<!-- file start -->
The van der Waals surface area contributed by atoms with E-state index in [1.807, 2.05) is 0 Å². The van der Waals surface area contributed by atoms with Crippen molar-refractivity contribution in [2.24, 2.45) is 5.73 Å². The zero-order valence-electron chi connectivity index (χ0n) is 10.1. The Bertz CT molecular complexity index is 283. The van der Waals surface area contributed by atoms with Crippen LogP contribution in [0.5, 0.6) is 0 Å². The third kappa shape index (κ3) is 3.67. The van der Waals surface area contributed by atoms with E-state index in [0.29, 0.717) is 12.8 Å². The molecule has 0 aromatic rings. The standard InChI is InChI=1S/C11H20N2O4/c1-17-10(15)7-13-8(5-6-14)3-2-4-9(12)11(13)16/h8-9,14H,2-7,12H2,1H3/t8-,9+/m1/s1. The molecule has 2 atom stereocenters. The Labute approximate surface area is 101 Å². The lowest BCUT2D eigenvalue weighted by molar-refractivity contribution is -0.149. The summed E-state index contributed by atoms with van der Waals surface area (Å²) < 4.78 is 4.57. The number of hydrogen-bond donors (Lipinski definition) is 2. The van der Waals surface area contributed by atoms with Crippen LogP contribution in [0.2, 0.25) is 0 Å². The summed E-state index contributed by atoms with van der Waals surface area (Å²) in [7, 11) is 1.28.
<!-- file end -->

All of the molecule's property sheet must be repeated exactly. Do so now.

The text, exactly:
The van der Waals surface area contributed by atoms with E-state index in [1.807, 2.05) is 0 Å². The van der Waals surface area contributed by atoms with Crippen molar-refractivity contribution in [2.24, 2.45) is 5.73 Å². The zero-order valence-electron chi connectivity index (χ0n) is 10.1. The Bertz CT molecular complexity index is 283. The van der Waals surface area contributed by atoms with Crippen LogP contribution in [0.5, 0.6) is 0 Å². The third kappa shape index (κ3) is 3.67. The van der Waals surface area contributed by atoms with E-state index in [0.29, 0.717) is 12.8 Å². The molecule has 0 aromatic rings. The standard InChI is InChI=1S/C11H20N2O4/c1-17-10(15)7-13-8(5-6-14)3-2-4-9(12)11(13)16/h8-9,14H,2-7,12H2,1H3/t8-,9+/m1/s1. The molecule has 2 atom stereocenters. The Labute approximate surface area is 101 Å². The lowest BCUT2D eigenvalue weighted by molar-refractivity contribution is -0.149. The summed E-state index contributed by atoms with van der Waals surface area (Å²) < 4.78 is 4.57. The number of hydrogen-bond donors (Lipinski definition) is 2. The van der Waals surface area contributed by atoms with Crippen LogP contribution in [0.2, 0.25) is 0 Å². The summed E-state index contributed by atoms with van der Waals surface area (Å²) in [7, 11) is 1.28.